All of us….you as well as me….have all slowly but surely have allowed technology to become intertwined with the very core of who we are. Just think of all the email messages we have saved online or the family photographs that we store “on the Cloud” for safekeeping. Consider all of the social interactions you have had with friends and family because of things you have posted on Facebook or Instagram or some other social media site. And if you are someone who writes for a living or as a hobby, consider the amount of your work that only exists in digital form on a website like Facebook or a writing site like WordPress. I have written almost 900 blog posts since I have retired. None of them exist on paper in the real world. They are all archived digitally through WordPress. In the case of JoAnne Teal, Kern was not sure if it was via wishes left in her Will or simply the actions of family members left behind but, all of JoAnne’s social media presence was deleted and scrubbed clean. All of her wonderful stories on her blog have been removed. Her Facebook account was closed and all posts and comments erased. I cannot even find an image of her online to place in this post of remembrance. The extent of the erasure of her online presence even extends to the comments that she left on my posts over the years. This includes the one she left on the Counting Crows post thanking me for including her in the countdown and talking about why “Round Here” mattered to her. All of her supportive comments that she gave to me over the years with regard to my own writing have disappeared too. Poof! Just like that! Gone! If I found myself on the witness stand in a court of law and had to prove that my fifteen year relationship with JoAnne was real, I would be hard pressed to be able to do so. I never met JoAnne in person. We never shook hands or hugged. I never spoke to her in real life so I don’t even know the sound of her voice. I don’t know if she wore perfume or if she was shorter or taller than me or the same height as me. For all intent and purposes as you read these words, it is as if JoAnne Teal never existed. Maybe she didn’t. Maybe this life I think I am leading is actually just like the movie The Matrix and I am really laying in a pod plugged into some machine that siphons away my life energy to fuel other sentient beings. How else can I explain how someone who seemed so special and to whom I gave my friendship and respect could so completely and utterly cease to be?! I believe that JoAnne was real. But my belief is shaken or as we sometimes say in my house, I am shooketh.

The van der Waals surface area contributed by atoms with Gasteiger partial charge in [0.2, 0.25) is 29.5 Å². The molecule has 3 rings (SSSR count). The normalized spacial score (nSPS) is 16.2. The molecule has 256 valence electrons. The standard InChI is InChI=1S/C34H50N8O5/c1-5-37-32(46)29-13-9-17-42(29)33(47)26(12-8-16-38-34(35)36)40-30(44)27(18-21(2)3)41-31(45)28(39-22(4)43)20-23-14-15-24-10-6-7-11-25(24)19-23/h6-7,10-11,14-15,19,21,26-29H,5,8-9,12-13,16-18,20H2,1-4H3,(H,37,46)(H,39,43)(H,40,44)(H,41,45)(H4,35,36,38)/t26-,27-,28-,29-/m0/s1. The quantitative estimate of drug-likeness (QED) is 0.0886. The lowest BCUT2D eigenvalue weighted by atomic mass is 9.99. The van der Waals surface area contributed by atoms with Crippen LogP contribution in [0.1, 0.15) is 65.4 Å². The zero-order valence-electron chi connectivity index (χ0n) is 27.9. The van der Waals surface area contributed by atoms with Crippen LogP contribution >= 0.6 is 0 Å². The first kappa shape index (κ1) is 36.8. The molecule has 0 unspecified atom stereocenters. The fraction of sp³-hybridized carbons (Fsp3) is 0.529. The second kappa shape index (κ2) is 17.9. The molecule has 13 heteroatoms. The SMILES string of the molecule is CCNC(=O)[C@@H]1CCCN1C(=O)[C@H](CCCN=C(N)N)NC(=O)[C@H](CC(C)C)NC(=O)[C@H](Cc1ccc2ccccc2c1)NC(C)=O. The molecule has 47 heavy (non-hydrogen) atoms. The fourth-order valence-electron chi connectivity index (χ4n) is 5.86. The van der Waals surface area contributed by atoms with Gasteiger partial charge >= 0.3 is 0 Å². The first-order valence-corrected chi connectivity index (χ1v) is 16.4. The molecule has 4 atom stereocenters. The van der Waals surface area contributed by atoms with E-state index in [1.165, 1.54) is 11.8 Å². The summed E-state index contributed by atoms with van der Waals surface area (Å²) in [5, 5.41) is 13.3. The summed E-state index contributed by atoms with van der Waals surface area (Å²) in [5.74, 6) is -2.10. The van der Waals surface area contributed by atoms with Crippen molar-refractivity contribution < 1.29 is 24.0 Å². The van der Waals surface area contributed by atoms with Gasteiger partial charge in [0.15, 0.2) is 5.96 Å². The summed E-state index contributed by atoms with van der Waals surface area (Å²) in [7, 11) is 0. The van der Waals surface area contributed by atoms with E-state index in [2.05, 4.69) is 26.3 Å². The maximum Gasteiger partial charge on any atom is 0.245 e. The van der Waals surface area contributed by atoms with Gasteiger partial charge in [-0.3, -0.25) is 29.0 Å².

The bigger picture lesson to take from this is how easily someone’s identity can be erased and eliminated. Because we have all invested so much of ourselves and our lives into our online existence, we find ourselves precariously close to losing everything we value with a few clicks of a computer mouse. It clearly shows just how fragile our grip is on the lives which we think we are leading. Let’s take this a step further and say that Facebook and the Federal Government continue to be at loggerheads and Facebook were to threaten to lock out Canadian account holders from using their platform. How much precious personal information or photographs or correspondence would you lose in a heartbeat? How would you ever get it all back? Do you have hard copies of your family photographs anymore? We could extrapolate this out to show how easily hostile governments/leaders could control your identity, too. I am sure that my lovely friend JoAnne was a real person who lived and breathed and talked and slept but I am at a loss to prove that to you today because of what has happened to her online presence which is completely gone.
This brings up two additional points. On a related but different note, you may be aware that there is a new Beatles song that has just been released called “Now and Then”. There is a video that I will link to at the bottom of this post that describes how the song came to be known as the last Beatles song. The short strokes are that the song was created using a demo cassette tape that John Lennon had recorded on a homemade tape recorder after he and Yoko Ono had moved to New York City. The tape was not a professional endeavour by any stretch. However, with new technology that was available today, Peter Jackson (who directed The Lord of the Rings trilogy, as well as the Beatles documentary called Get Back) was able to lift John Lennon’s voice off of this cassette tape, polish the sound quality up and mix it into new recordings of other instrumental parts recorded this year by Paul McCartney and Ringo Starr and, just like that, the world has a “new” Beatles song to enjoy. I know that for many fans, being able to hear John Lennon sing again will seem like a treasured gift. However, as Goerge Harrison says aloud in the video for this song, “We might be opening up a can of worms” by taking a snippet of someone’s voice that was never meant to be heard and turning that into new music in that person’s name. What I think of the quality of the song is not as important as how it was made. I agree with Harrison that the use of technology to create new realities is frightening. Just like the way the Internet initially was a wonderful step forward to society, what was done to create the new Beatles song could, if used by bad actors, create a whole myriad of problems in the future. History can be rewritten on a whim. Whole new portions of history can be altered to seem real. US Presidents could be made to give speeches espousing the benefits of slavery, for one small example. Anything is possible with the technology used to make a simple song come to life. It is truly a case of Frankenstein’s monster. And we know that didn’t end well.